The SEC's new guidance certainly makes it easier for advisors to take advantage of social channels, but there are a few things that have not changed. As Michael Kitces, director of research at Pinnacle Advisory Group, notes on his blog, “these rules do nothing to change the ongoing requirement that investment advisers must have a process to archive and monitor social media use.

In other words, advisory firms still need to have a concrete process in place for archiving and monitoring social media use before they jump into the social arena (just as they must for archiving and monitoring email use), because the regulating bodies consider social media records to be corporate business records.

Keeping track of social media activity is undoubtedly more challenging than keeping track of more traditional records like contracts or new account paperwork. It's also more difficult than keeping track of email messages, which can usually be found on a corporate server or an employee desktop after they have been sent. With social media, however, people can alter or delete anything they post on social media within seconds of its publication, and unless a firm has an archiving solution in place, there's generally no record of these changes anywhere.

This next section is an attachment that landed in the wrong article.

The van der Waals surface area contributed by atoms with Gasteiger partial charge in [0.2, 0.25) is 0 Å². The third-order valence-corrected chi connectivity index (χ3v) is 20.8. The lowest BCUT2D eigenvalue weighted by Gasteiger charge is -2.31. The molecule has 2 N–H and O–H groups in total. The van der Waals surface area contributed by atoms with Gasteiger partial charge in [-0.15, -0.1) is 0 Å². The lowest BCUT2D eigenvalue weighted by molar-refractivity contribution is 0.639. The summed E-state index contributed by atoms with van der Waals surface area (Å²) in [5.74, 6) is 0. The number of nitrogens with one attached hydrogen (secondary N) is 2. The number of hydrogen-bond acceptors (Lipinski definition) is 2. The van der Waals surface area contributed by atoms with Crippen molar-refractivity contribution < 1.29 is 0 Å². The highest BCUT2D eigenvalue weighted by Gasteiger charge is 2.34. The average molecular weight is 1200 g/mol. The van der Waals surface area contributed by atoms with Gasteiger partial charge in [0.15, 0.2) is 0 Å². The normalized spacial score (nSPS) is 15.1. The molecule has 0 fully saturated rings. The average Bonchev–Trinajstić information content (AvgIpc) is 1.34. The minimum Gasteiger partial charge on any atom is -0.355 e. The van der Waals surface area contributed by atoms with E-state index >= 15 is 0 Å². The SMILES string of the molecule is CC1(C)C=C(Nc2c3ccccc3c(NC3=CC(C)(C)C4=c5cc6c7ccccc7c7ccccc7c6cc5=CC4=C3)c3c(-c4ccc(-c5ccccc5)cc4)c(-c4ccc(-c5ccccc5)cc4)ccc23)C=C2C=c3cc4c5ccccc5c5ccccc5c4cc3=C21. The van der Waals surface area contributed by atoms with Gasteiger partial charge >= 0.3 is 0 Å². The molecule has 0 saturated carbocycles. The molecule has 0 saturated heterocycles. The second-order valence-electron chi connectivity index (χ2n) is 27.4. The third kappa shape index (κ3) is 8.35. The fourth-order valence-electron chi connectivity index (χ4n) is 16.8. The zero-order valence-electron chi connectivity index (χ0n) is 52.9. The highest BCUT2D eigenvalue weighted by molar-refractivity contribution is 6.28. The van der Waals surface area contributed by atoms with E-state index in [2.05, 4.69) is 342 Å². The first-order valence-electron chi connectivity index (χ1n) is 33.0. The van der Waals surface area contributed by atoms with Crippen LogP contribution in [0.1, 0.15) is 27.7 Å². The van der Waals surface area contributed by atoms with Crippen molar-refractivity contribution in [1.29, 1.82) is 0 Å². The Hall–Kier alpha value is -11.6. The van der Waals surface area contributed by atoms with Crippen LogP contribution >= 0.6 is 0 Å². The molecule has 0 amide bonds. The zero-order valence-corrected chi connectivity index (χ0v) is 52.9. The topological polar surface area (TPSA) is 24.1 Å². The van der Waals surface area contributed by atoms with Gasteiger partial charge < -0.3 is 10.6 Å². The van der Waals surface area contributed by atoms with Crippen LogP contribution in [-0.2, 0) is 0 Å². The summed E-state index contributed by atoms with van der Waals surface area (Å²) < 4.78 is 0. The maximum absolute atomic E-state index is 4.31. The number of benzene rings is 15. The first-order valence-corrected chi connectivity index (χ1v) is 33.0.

When it comes to social media management, here are three best practices financial advisory firms should keep in mind:

Treat social media like advertising. Provide compliance officers and the management team a place to review and approve social media posts before they go live. This ensures that inappropriate content is not made public and gives advisors—especially those without much experience in the social media realm—peace of mind before they post.

Provide a platform for posting. Rather than asking advisors to post directly to their various social media accounts, providing a platform through which they can post approved content to a variety of networks gives the firm greater visibility into social media activity.

Make everything auditable. All social media posts should be captured and stored—along with information about the advisor who created the post, date/time the post was made and where the post was published. Ideally, the firm's social media archiving solution will integrate with a document management system like Laserfiche, which is used to store all of the firm's content. This ensures that everything is in the same place and stored according to the same conventions, which makes content easy to find in the event of an audit.

In today's competitive landscape, taking advantage of new media is critical to continued success. By taking best-practice approach to social media and archiving, firms enable their advisors to leverage social media channels with greater confidence and superior results.

Michael Laks is the financial program strategist at Laserfiche, where he focuses on complex financial services issues involving regulatory compliance, integration with existing business applications and enterprise business process automation. He speaks frequently on using technology to create back office efficiencies, developing effective technology integration strategies and simplifying information governance.